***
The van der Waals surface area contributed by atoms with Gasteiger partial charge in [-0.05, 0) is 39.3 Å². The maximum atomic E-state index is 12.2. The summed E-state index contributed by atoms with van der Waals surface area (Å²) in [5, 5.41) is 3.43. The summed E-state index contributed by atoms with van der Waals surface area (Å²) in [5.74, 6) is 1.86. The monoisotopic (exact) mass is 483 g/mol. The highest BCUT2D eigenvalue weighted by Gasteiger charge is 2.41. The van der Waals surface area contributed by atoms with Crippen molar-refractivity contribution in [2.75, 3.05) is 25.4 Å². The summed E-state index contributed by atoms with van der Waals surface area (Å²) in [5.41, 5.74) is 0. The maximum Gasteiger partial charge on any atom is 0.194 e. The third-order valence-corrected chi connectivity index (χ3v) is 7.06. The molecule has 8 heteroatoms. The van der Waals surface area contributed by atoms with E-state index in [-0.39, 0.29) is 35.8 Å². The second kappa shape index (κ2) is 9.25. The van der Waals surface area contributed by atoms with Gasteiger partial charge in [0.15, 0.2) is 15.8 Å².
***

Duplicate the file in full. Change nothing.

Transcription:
The van der Waals surface area contributed by atoms with Gasteiger partial charge in [-0.05, 0) is 39.3 Å². The maximum atomic E-state index is 12.2. The summed E-state index contributed by atoms with van der Waals surface area (Å²) in [5, 5.41) is 3.43. The summed E-state index contributed by atoms with van der Waals surface area (Å²) in [5.74, 6) is 1.86. The monoisotopic (exact) mass is 483 g/mol. The highest BCUT2D eigenvalue weighted by Gasteiger charge is 2.41. The van der Waals surface area contributed by atoms with Crippen molar-refractivity contribution in [2.75, 3.05) is 25.4 Å². The summed E-state index contributed by atoms with van der Waals surface area (Å²) in [5.41, 5.74) is 0. The maximum Gasteiger partial charge on any atom is 0.194 e. The third-order valence-corrected chi connectivity index (χ3v) is 7.06. The molecule has 8 heteroatoms. The van der Waals surface area contributed by atoms with E-state index in [-0.39, 0.29) is 35.8 Å². The second kappa shape index (κ2) is 9.25. The van der Waals surface area contributed by atoms with Gasteiger partial charge in [0.15, 0.2) is 15.8 Å².